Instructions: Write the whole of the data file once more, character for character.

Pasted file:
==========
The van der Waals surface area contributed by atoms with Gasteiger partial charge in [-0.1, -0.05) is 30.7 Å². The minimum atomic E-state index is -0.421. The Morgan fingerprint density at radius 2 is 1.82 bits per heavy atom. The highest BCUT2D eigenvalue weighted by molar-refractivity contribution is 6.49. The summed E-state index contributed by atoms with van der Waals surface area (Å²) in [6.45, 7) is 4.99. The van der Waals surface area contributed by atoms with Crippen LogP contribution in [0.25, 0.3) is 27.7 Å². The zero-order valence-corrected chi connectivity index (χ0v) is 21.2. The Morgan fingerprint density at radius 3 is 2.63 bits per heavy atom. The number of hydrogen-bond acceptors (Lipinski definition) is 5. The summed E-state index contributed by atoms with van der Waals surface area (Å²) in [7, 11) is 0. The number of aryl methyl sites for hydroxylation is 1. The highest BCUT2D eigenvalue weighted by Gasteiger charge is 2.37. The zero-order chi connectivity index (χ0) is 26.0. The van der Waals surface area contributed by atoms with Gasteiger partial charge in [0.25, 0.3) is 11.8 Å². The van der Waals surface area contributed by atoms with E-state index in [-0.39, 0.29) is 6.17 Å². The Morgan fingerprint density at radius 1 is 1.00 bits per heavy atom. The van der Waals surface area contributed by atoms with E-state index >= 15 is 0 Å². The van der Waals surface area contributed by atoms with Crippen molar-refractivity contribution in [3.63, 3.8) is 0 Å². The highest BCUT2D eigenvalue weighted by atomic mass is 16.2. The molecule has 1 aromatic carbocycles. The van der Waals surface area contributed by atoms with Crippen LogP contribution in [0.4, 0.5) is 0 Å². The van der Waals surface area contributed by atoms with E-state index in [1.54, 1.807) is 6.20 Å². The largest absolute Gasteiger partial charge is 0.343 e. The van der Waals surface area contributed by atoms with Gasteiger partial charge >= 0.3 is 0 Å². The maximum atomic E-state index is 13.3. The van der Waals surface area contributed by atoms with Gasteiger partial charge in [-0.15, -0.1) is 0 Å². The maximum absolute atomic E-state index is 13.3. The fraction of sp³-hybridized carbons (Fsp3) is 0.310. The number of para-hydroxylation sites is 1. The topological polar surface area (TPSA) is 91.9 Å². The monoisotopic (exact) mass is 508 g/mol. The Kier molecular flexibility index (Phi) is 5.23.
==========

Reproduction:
The van der Waals surface area contributed by atoms with Gasteiger partial charge in [-0.1, -0.05) is 30.7 Å². The minimum atomic E-state index is -0.421. The Morgan fingerprint density at radius 2 is 1.82 bits per heavy atom. The highest BCUT2D eigenvalue weighted by molar-refractivity contribution is 6.49. The summed E-state index contributed by atoms with van der Waals surface area (Å²) in [6.45, 7) is 4.99. The van der Waals surface area contributed by atoms with Crippen LogP contribution in [0.25, 0.3) is 27.7 Å². The zero-order valence-corrected chi connectivity index (χ0v) is 21.2. The Morgan fingerprint density at radius 3 is 2.63 bits per heavy atom. The number of hydrogen-bond acceptors (Lipinski definition) is 5. The summed E-state index contributed by atoms with van der Waals surface area (Å²) in [7, 11) is 0. The number of aryl methyl sites for hydroxylation is 1. The highest BCUT2D eigenvalue weighted by Gasteiger charge is 2.37. The zero-order chi connectivity index (χ0) is 26.0. The van der Waals surface area contributed by atoms with Gasteiger partial charge in [0.25, 0.3) is 11.8 Å². The van der Waals surface area contributed by atoms with E-state index in [-0.39, 0.29) is 6.17 Å². The Morgan fingerprint density at radius 1 is 1.00 bits per heavy atom. The van der Waals surface area contributed by atoms with E-state index >= 15 is 0 Å². The van der Waals surface area contributed by atoms with Crippen molar-refractivity contribution in [3.63, 3.8) is 0 Å². The highest BCUT2D eigenvalue weighted by atomic mass is 16.2. The molecule has 1 aromatic carbocycles. The van der Waals surface area contributed by atoms with Crippen LogP contribution in [0.4, 0.5) is 0 Å². The van der Waals surface area contributed by atoms with E-state index in [1.54, 1.807) is 6.20 Å². The largest absolute Gasteiger partial charge is 0.343 e. The van der Waals surface area contributed by atoms with Gasteiger partial charge >= 0.3 is 0 Å². The maximum atomic E-state index is 13.3. The van der Waals surface area contributed by atoms with Gasteiger partial charge in [-0.15, -0.1) is 0 Å². The maximum absolute atomic E-state index is 13.3. The fraction of sp³-hybridized carbons (Fsp3) is 0.310. The number of para-hydroxylation sites is 1. The topological polar surface area (TPSA) is 91.9 Å². The monoisotopic (exact) mass is 508 g/mol. The Kier molecular flexibility index (Phi) is 5.23.